Haswell and Kepler
We spend some time with the new Digital Storm Ode based on the Core i7-4700K and GTX 780!
With the release of Intel's Haswell core processors and the updated graphics card lineup from NVIDIA, Digital Storm has updated many of their custom PC lines to include both. A little while ago the company sent along a pre-built Ode system that includes some impressive hardware like an overclocked Core i7-4770K and a GTX 780 along with a Corsair SSD and more. Even though the design is using fully off-the-shelf parts, the build quality is impressive and will interest many users that want the jump start of a ready made rig.
Our article today (and embedded video) will give you a quick overview of the hardware, the build and the performance that you can expect for this $2500 PC.
- Digital Storm Ode Custom
- Intel Core i7-4770K (OC to 4.4 GHz)
- ASUS Z87-C Motherboard
- Corsair H100 Water Cooler
- 16GB (2 x 8GB) Kingston HyperX DDR3-1866
- NVIDIA GeForce GTX 780 3GB Graphics Card
- 120GB Corsair Neutron SSD
- 1TB Western Digital 7200 RPM HDD
- Corsair HX1050 Power Supply
- Corsair Graphite 600T White Case
Current pricing on this build is $2577 from Digital Storm's website and while that is definitely higher than buying the same components out right, the difference shouldn't be enough to scare you off. More on that later.
The Ode from Digital Storm is built around the Corsair 600T chassis, an older design that still stands up well in terms of looks and performance. The only draw back to it is that it does not have an internal USB 3.0 header and thus still uses the external cable to plug into the back of the motherboard. If you want to see video from 2010 we did of this case, check the way back machine to do so!
A white color scheme really makes this system stand out and the window on the side panel will let everyone gawk at the components included inside. With plenty of room for fans, radiators and good intake filter support throughout, the 600T remains one of our favorite chassis at PC Perspective.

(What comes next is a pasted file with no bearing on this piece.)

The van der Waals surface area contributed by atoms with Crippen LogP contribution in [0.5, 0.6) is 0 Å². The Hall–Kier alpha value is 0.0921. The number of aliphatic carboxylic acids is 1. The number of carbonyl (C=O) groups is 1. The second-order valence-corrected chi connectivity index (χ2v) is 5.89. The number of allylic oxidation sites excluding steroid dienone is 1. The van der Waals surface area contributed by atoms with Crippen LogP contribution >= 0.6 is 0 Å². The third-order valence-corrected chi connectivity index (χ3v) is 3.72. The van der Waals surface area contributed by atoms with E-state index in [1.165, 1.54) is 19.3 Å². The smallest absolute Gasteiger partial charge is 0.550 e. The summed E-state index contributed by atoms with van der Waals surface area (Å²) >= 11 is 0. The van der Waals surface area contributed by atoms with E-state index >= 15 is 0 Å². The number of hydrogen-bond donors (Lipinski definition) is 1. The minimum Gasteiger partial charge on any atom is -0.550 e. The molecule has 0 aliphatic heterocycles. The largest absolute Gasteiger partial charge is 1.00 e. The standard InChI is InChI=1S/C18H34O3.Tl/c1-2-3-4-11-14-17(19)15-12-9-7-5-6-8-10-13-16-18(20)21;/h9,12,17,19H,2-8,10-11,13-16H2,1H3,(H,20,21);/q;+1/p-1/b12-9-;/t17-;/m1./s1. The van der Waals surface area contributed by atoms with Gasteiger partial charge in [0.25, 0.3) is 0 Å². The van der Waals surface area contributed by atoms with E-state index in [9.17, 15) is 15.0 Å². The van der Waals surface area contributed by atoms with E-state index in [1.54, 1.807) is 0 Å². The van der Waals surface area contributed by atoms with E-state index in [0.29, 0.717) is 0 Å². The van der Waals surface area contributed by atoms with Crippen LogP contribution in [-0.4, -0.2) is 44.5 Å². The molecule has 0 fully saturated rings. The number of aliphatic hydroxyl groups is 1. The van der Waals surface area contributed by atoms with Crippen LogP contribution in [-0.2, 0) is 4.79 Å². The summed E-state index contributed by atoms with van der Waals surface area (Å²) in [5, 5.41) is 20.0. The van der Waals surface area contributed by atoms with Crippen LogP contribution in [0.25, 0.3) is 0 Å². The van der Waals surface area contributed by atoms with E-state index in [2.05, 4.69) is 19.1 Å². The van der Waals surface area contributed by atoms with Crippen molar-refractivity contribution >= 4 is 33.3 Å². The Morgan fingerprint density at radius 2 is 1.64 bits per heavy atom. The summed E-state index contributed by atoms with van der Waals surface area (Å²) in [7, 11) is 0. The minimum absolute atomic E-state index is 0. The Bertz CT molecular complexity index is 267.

Looking at the back side of the Ode you'll find clues to how the system is designed. The 1050 watt power supply from Corsair rests at the bottom and the USB 3.0 cable extends from the top expansion bay to plug into the rear USB 3.0 port.
The ASUS Z87-C motherboard is just fine for this design but it doesn't include much in the way of extra features like wireless or loads of USB 3.0 ports – instead you see basic components like DVI and VGA support (though with discrete graphics they are rarely used) and just a few USB 3.0 options. A single Gigabit Ethernet and 8-channel analog audio output are included as well.
First things first, we open up the back door to the case to reveal the cable routing and cleanliness of the design. Corsair's cases do a good job of keeping things in check but Digital Storm has gone above that by tying everything together.
The main compartment of the case is clean and clutter free to promote good air flow and good looks, something we can all appreciate.
The king of this build is probably the GeForce GTX 780 3GB, a card based on the same GK110 GPU as the GTX TITAN with a few less CUDA cores. With a retail price of $650 this also makes up a lot of the cost but should provide the best gaming experience you can really ask for.
Corsair's HX1050 power supply has more than enough juice for this system and will allow for GPU expansion with dual or triple GTX 780s down the road.
The Core i7-4770K is overclocked to 4.4 GHz when running on all cores and stays cool thanks to the Corsair H100 water cooler. The 4770K Haswell processor also provides more than enough CPU horsepower for basically any task.
Though the system does include a 1TB hard drive, Digital Storm added a 120GB SSD from Corsair to maintain smooth performance, fast boot times and better application response times. Really no other performance upgrade is as crucial these days as the SSD.
As you might expect by looking at our reviews of the Core i7-4770K and the GTX 780, performance in CPU workloads or in gaming workloads with the Digital Storm Ode as we have it configured are going to be impressive. There are very few processors on the market that can best the 4770K when overclocked (even the Sandy Bridge-E parts) and the GTX 780 is the second best single GPU graphics card on the market behind the TITAN.
Pricing and Closing Thoughts
As with all of our full system reviews here at PC Perspective, we feel the need to compare this pre-built system to the cost of building it yourself. Thanks to our friends at PC Part Picker I was able to easily configure and price out a build with the exact same specs as the Digital Storm Ode we reviewed here.
You can link over to the PC Part Picker website to my exact build right here, but the price before shipping for all of these parts was just over $2100. That is a $350-400 premium for the Digital Storm system that includes service for the build, warranty and support. The support options from DS are pretty stellar though with lifetime customer support, 3 year labor warranty and a full 1 year warranty on parts. As a gamer, do you think the added cost is worth the benefit? That is always the question you must ask for these kinds of systems, especially on ones that are built completely out of off-the-shelf components.